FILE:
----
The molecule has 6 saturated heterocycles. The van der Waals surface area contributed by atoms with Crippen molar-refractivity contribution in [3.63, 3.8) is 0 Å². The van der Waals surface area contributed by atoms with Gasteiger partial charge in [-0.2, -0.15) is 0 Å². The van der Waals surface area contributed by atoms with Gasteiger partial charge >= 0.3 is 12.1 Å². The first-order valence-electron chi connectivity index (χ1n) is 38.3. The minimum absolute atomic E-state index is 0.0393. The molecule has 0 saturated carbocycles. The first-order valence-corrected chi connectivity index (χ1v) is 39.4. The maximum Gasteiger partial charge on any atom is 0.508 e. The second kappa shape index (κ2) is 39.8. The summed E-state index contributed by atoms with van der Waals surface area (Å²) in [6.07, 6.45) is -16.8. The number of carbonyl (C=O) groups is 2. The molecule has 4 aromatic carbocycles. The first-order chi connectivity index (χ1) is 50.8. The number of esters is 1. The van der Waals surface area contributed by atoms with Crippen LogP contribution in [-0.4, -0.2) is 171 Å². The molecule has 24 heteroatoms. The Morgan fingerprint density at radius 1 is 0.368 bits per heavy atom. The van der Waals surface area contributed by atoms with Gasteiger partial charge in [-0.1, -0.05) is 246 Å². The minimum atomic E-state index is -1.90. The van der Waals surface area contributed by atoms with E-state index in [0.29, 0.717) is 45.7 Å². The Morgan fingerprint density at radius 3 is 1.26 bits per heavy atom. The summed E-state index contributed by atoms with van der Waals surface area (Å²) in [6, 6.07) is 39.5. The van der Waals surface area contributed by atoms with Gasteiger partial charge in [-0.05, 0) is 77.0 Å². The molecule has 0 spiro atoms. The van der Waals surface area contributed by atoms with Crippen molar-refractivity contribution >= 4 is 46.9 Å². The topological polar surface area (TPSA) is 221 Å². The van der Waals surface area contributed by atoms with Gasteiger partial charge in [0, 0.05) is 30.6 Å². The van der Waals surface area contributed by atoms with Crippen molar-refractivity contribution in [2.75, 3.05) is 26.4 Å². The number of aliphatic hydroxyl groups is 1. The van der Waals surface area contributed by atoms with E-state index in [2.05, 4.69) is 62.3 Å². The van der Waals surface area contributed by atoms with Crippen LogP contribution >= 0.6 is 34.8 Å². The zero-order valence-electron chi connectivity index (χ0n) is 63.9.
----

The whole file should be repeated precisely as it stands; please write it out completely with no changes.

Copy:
The molecule has 6 saturated heterocycles. The van der Waals surface area contributed by atoms with Crippen molar-refractivity contribution in [3.63, 3.8) is 0 Å². The van der Waals surface area contributed by atoms with Gasteiger partial charge in [-0.2, -0.15) is 0 Å². The van der Waals surface area contributed by atoms with Gasteiger partial charge >= 0.3 is 12.1 Å². The first-order valence-electron chi connectivity index (χ1n) is 38.3. The minimum absolute atomic E-state index is 0.0393. The molecule has 0 saturated carbocycles. The first-order valence-corrected chi connectivity index (χ1v) is 39.4. The maximum Gasteiger partial charge on any atom is 0.508 e. The second kappa shape index (κ2) is 39.8. The summed E-state index contributed by atoms with van der Waals surface area (Å²) in [6.07, 6.45) is -16.8. The number of carbonyl (C=O) groups is 2. The molecule has 4 aromatic carbocycles. The first-order chi connectivity index (χ1) is 50.8. The number of esters is 1. The van der Waals surface area contributed by atoms with Crippen LogP contribution in [-0.4, -0.2) is 171 Å². The molecule has 24 heteroatoms. The Morgan fingerprint density at radius 1 is 0.368 bits per heavy atom. The van der Waals surface area contributed by atoms with Gasteiger partial charge in [-0.1, -0.05) is 246 Å². The minimum atomic E-state index is -1.90. The van der Waals surface area contributed by atoms with E-state index in [0.29, 0.717) is 45.7 Å². The Morgan fingerprint density at radius 3 is 1.26 bits per heavy atom. The summed E-state index contributed by atoms with van der Waals surface area (Å²) in [6, 6.07) is 39.5. The van der Waals surface area contributed by atoms with Gasteiger partial charge in [-0.05, 0) is 77.0 Å². The molecule has 0 spiro atoms. The van der Waals surface area contributed by atoms with Crippen molar-refractivity contribution >= 4 is 46.9 Å². The topological polar surface area (TPSA) is 221 Å². The van der Waals surface area contributed by atoms with Gasteiger partial charge in [0, 0.05) is 30.6 Å². The van der Waals surface area contributed by atoms with Crippen molar-refractivity contribution in [2.75, 3.05) is 26.4 Å². The number of aliphatic hydroxyl groups is 1. The van der Waals surface area contributed by atoms with E-state index in [2.05, 4.69) is 62.3 Å². The van der Waals surface area contributed by atoms with Crippen LogP contribution >= 0.6 is 34.8 Å². The zero-order valence-electron chi connectivity index (χ0n) is 63.9.